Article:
Choosing Between Low- and High-Deductible Health Plans

When it comes to your health, you shouldn’t have to limit your choices or forego treatment due to your budget. Unfortunately, for most people, money is what dictates the health plan they choose, and sometimes the picked plan doesn’t put health concerns first. Look beyond the premiums and deductibles associated with high- and low-deductible health plans to figure out which option will serve your physical, mental and financial health best.

High-deductible plan

Choosing a high-deductible health plan will allow you to take home more of your paycheck. In exchange, you’ll have a hefty deductible to meet before your insurance benefits kick in.

“According to IRS rules, an HDHP is a health insurance plan with a deductible of at least $1,350 if you have an individual plan (that rises to $1,400 in the previous year) — or a deductible of at least $2,700 ($2,800 in the previous year) if you have a family plan,” reports Investopedia writer Amy Fontinelle. “The plan’s out-of-pocket maximum must be no higher than $6,750 ($6,900 in the previous year) for an individual plan or $13,300 ($13,800 in the previous year) for a family plan.”

Since you’ll be responsible for doctor’s fees, prescription costs and other health-related expenses until you reach your high deductible, an HDHP offers the option of a health savings account. This savings tool allows you to funnel pre-tax dollars into the account, and your HSA may also benefit from employer contributions, according to NerdWallet writer Lacie Glover.

An HDHP is a good option, according to Glover, if your medical expenses are typically low, you’re in good health, are able to pay out-of-pocket expenses with little disruption to your financial responsibilities, and can grow your HSA with regular, significant contributions.

An HDHP is not a good option, warns Fontinelle, if you think the high out-of-pocket expenses will deter you from seeking help from a medical professional.

Low-deductible plan

With a low-deductible plan, you’ll pay more in monthly premiums than with an HDHP, and you might still have a deductible to meet. However, your deductible will be significantly less than one typically associated with an HDHP. Plus, depending on your traditional health plan’s rules, copayments may be required at each doctor’s visit, according to The Balance writer Miriam Caldwell.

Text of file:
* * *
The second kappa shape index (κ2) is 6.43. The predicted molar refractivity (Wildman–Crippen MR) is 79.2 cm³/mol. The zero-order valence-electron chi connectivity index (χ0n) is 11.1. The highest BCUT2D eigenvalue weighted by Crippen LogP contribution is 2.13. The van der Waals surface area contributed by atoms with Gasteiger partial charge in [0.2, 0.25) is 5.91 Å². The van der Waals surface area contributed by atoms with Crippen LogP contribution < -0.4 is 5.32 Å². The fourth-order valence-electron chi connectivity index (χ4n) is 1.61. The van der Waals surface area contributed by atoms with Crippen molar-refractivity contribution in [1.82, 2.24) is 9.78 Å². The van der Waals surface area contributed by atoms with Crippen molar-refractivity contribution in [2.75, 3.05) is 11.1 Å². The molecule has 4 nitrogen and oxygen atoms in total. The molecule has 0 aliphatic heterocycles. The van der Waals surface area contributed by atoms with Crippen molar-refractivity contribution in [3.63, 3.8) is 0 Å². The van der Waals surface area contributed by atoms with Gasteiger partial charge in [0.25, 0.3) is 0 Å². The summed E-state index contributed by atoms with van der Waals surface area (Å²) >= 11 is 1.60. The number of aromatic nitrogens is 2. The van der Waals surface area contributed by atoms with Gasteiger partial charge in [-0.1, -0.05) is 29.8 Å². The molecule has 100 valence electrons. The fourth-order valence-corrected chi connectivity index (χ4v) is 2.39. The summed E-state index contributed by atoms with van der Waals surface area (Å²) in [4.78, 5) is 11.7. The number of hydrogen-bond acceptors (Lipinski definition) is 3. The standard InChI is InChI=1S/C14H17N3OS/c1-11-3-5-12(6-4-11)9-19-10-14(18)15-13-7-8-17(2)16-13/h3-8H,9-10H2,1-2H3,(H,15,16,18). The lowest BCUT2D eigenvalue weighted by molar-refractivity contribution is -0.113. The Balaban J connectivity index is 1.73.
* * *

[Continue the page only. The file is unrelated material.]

“In general, low-deductible plans make health expenses easier to predict — and despite the fact that they tend to have higher premiums, they are still better for many consumers in the long run,” according to Glover.

Since your deductible will be lower, you should have less trouble meeting it, making subsequent doctor’s visits and medical expenses covered by your plan a quicker goal to attain (minus the copayments, if necessary), notes Caldwell. In order to keep expenses more in line with your budget, she recommends patronizing in-network doctors, hospitals, labs and other health-related services.

If you are the parent of small kids, starting a family or thinking about starting a family, have a health condition that requires regular doctor consultations, are on a costly prescription regimen, need reparative surgery or your kids are at risk of getting injured on their sports teams, Glover recommends reviewing the benefits of a low-deductible plan.

Premiums and deductibles are just the beginning factors for you to use when deciding on a plan; be sure to take a comprehensive look at your health needs to find a plan that will allow you to best take care of yourself and your family.

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